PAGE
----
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When it comes to investing, the knew-it-all-along effect can get in the way of acquiring actual knowledge. Also known as retrospective bias, this psychological phenomena leads people to overstate after the fact what they anticipated prior to their decision. This can happen when making investments, especially for novices who have not learned to monitor their decisions. Continue below to learn how to combat your biases and become a more successful investor.
Making a paper trail for your investments is imperative to the success of your purchases
In the movie “A Beautiful Mind,” the schizophrenic John Nash’s mind leads him to think, perceive and believe that certain events will happen. These confabulations ultimately have a negative impact on his professional reputation and personal life. There is a name for this occurrance: hindsight bias.
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Hindsight bias leads us to see an event as having been predictable even if there was no objective reason to support this feeling. The first step in the fight against hindsight bias is not only recognizing it when it occurs, but understanding that human beings are always susceptible to it. After that, the only thing left to do is act.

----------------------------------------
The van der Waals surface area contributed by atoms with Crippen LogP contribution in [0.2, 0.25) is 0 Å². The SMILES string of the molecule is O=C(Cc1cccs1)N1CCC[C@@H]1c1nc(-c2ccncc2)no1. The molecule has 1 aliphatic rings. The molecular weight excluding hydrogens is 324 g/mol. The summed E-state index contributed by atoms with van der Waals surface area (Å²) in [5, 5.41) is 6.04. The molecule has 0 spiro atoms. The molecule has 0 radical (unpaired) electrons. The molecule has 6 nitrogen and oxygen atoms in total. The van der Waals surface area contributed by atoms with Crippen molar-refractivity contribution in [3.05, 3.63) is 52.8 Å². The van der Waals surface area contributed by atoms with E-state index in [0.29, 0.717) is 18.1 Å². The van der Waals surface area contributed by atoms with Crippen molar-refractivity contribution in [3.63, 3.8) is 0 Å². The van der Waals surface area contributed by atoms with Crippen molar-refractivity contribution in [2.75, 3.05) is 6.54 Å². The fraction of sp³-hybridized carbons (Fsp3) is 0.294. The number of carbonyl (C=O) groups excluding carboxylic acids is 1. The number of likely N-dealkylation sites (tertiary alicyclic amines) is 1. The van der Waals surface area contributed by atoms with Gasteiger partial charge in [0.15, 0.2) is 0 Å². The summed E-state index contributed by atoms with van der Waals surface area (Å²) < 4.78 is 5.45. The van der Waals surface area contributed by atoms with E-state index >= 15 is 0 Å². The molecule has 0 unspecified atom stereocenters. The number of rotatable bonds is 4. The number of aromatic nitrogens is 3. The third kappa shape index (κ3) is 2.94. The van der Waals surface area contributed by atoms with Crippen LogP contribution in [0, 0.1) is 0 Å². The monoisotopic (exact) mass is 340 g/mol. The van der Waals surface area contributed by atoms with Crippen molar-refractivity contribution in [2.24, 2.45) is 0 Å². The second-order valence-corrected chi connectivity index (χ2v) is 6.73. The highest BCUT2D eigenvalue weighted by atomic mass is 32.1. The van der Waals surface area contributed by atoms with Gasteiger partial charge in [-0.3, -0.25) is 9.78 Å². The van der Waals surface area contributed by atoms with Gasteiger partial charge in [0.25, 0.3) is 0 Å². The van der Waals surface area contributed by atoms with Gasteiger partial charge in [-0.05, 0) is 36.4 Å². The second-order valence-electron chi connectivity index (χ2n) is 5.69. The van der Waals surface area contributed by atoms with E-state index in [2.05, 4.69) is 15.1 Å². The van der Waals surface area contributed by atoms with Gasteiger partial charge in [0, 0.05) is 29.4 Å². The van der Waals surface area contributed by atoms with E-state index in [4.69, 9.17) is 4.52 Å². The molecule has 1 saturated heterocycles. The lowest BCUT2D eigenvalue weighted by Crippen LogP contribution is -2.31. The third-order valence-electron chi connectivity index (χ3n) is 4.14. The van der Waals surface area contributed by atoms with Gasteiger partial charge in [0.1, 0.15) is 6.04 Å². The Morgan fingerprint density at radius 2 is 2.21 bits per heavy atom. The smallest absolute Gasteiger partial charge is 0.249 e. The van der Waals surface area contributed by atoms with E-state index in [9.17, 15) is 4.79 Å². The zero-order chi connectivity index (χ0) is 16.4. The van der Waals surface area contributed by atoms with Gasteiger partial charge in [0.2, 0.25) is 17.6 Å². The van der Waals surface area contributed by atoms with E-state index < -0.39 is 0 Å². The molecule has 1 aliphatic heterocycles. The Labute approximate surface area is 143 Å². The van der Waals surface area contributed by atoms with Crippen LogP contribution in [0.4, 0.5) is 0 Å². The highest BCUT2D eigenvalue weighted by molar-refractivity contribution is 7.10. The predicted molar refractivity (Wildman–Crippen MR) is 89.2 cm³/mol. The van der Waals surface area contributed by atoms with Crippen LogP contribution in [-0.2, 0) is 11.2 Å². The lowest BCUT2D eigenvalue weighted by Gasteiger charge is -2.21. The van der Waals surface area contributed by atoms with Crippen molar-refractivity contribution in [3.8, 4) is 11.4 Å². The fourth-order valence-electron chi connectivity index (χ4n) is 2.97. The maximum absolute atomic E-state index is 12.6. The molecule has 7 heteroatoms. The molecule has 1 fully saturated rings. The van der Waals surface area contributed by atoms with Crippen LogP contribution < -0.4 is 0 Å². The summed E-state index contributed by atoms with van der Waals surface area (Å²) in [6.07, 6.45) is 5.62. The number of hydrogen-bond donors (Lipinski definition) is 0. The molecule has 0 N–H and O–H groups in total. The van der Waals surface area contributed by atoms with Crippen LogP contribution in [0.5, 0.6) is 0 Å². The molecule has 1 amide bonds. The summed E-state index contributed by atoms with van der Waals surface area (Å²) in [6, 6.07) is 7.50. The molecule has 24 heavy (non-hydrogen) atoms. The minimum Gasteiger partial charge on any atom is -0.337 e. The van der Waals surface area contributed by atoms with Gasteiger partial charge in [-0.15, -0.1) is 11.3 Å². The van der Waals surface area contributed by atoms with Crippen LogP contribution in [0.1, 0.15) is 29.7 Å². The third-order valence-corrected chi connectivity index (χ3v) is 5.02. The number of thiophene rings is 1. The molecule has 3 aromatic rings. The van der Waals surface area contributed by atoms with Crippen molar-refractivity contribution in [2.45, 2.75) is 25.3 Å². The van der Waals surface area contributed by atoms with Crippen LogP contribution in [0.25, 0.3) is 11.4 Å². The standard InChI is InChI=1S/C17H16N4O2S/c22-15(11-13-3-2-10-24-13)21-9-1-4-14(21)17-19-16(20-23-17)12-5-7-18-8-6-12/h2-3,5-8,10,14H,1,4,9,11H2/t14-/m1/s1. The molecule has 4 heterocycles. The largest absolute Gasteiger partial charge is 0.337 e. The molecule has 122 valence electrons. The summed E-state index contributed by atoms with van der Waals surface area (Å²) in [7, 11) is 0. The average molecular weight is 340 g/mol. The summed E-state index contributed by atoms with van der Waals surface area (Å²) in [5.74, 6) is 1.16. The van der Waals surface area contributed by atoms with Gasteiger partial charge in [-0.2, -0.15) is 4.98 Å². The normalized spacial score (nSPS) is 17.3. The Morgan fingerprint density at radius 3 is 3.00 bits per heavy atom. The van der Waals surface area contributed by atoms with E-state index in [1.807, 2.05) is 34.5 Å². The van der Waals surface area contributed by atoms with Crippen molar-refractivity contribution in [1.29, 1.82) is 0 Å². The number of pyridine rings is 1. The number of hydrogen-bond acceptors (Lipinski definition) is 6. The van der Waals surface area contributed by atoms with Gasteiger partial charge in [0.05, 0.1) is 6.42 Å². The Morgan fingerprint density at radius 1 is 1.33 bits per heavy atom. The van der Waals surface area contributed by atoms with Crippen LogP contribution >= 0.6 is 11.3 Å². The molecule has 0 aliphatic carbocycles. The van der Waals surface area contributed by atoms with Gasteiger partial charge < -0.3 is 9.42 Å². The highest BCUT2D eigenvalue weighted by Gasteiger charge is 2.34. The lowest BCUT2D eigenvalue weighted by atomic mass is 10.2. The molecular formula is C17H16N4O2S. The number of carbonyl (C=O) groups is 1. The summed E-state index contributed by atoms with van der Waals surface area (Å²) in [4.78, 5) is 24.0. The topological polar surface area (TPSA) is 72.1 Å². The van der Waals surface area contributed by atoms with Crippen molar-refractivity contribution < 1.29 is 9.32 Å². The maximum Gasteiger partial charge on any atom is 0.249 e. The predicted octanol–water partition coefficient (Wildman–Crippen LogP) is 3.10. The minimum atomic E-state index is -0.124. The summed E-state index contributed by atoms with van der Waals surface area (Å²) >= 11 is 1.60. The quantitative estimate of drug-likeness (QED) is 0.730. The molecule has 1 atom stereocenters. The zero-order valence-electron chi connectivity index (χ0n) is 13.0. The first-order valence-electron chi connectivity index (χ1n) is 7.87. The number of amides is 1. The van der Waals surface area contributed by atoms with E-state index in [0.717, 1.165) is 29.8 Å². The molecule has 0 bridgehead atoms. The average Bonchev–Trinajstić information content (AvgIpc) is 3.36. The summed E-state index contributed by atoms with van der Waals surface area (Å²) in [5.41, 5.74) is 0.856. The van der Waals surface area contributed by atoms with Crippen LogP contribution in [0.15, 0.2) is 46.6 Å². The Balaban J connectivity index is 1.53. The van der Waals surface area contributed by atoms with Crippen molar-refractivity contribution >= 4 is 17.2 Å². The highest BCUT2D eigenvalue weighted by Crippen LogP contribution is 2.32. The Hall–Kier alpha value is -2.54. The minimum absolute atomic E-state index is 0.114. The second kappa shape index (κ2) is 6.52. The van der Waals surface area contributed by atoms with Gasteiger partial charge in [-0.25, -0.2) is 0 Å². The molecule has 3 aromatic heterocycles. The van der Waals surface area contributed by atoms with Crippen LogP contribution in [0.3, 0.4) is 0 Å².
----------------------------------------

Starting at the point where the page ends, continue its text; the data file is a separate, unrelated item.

Record keeping is essential, so always have a notebook handy to write down buys and expectations for the stock, exchange traded fund, mutual fund or bond that is purchased. It should also include reasons for purchase. Then, when it is sold, creeping determinism is outweighed by the fact that the reality is recorded.
Did it meet expectation or not? If the answer is no, why and how could the shortcoming be prevented in the future? When there is a disconnect between the anticipated outcome and the reality, knowledge is gained through record keeping. This results in an updating of accurate information, which is less likely if memory alone is relied upon for recall.
STRIVING FOR SUCCESS
An interesting corollary to hindsight bias is the role that experience versus deliberate practice plays in overcoming the bias. It is deliberate practice that is more important than trading experience. What works is accurate recording of successes and failures in order to learn from them.
This is because a fallible memory gets in the way of accuracy. There can be errors in initial impressions or in memory storage. As such, it is necessary to be cautious when believing our own undocumented recollections are correct.
These memories, by themselves, tend to be inaccurate, in part, because of our own need to demonstrate our self-worth to ourselves.
So, the next time you want to say “I knew it,” remember that this mentality can be your downfall when it comes to investing. Always do your due diligence in keeping track of your financial decisions.